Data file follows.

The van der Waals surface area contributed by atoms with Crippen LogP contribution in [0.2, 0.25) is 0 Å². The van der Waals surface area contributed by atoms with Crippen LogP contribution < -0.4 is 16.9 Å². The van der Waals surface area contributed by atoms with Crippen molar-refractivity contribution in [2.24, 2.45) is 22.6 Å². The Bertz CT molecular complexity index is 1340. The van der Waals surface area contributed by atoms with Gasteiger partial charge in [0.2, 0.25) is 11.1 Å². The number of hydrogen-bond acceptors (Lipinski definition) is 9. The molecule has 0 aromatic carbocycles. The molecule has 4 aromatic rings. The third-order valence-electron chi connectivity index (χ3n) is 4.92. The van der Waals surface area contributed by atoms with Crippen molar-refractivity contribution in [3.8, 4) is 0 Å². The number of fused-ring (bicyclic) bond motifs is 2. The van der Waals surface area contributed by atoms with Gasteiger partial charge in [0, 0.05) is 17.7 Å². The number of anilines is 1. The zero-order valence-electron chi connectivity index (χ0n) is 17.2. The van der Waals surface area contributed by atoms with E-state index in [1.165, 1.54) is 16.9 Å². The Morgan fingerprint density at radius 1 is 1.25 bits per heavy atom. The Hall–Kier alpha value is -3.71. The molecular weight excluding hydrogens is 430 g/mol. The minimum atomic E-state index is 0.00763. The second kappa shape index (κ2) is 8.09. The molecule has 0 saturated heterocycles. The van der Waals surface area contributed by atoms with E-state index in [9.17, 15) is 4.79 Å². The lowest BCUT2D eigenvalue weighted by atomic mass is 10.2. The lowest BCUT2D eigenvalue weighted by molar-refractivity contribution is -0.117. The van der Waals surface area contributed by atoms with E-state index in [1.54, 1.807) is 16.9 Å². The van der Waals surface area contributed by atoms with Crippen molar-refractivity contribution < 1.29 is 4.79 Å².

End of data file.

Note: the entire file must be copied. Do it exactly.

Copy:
The van der Waals surface area contributed by atoms with Crippen LogP contribution in [0.2, 0.25) is 0 Å². The van der Waals surface area contributed by atoms with Crippen LogP contribution < -0.4 is 16.9 Å². The van der Waals surface area contributed by atoms with Crippen molar-refractivity contribution in [2.24, 2.45) is 22.6 Å². The Bertz CT molecular complexity index is 1340. The van der Waals surface area contributed by atoms with Gasteiger partial charge in [0.2, 0.25) is 11.1 Å². The number of hydrogen-bond acceptors (Lipinski definition) is 9. The molecule has 0 aromatic carbocycles. The molecule has 4 aromatic rings. The third-order valence-electron chi connectivity index (χ3n) is 4.92. The van der Waals surface area contributed by atoms with Crippen molar-refractivity contribution in [3.8, 4) is 0 Å². The number of fused-ring (bicyclic) bond motifs is 2. The van der Waals surface area contributed by atoms with Gasteiger partial charge in [0, 0.05) is 17.7 Å². The number of anilines is 1. The zero-order valence-electron chi connectivity index (χ0n) is 17.2. The van der Waals surface area contributed by atoms with E-state index in [1.165, 1.54) is 16.9 Å². The Morgan fingerprint density at radius 1 is 1.25 bits per heavy atom. The Hall–Kier alpha value is -3.71. The molecular weight excluding hydrogens is 430 g/mol. The minimum atomic E-state index is 0.00763. The second kappa shape index (κ2) is 8.09. The molecule has 0 saturated heterocycles. The van der Waals surface area contributed by atoms with E-state index in [9.17, 15) is 4.79 Å². The lowest BCUT2D eigenvalue weighted by atomic mass is 10.2. The lowest BCUT2D eigenvalue weighted by molar-refractivity contribution is -0.117. The van der Waals surface area contributed by atoms with E-state index in [1.54, 1.807) is 16.9 Å². The van der Waals surface area contributed by atoms with Crippen molar-refractivity contribution < 1.29 is 4.79 Å².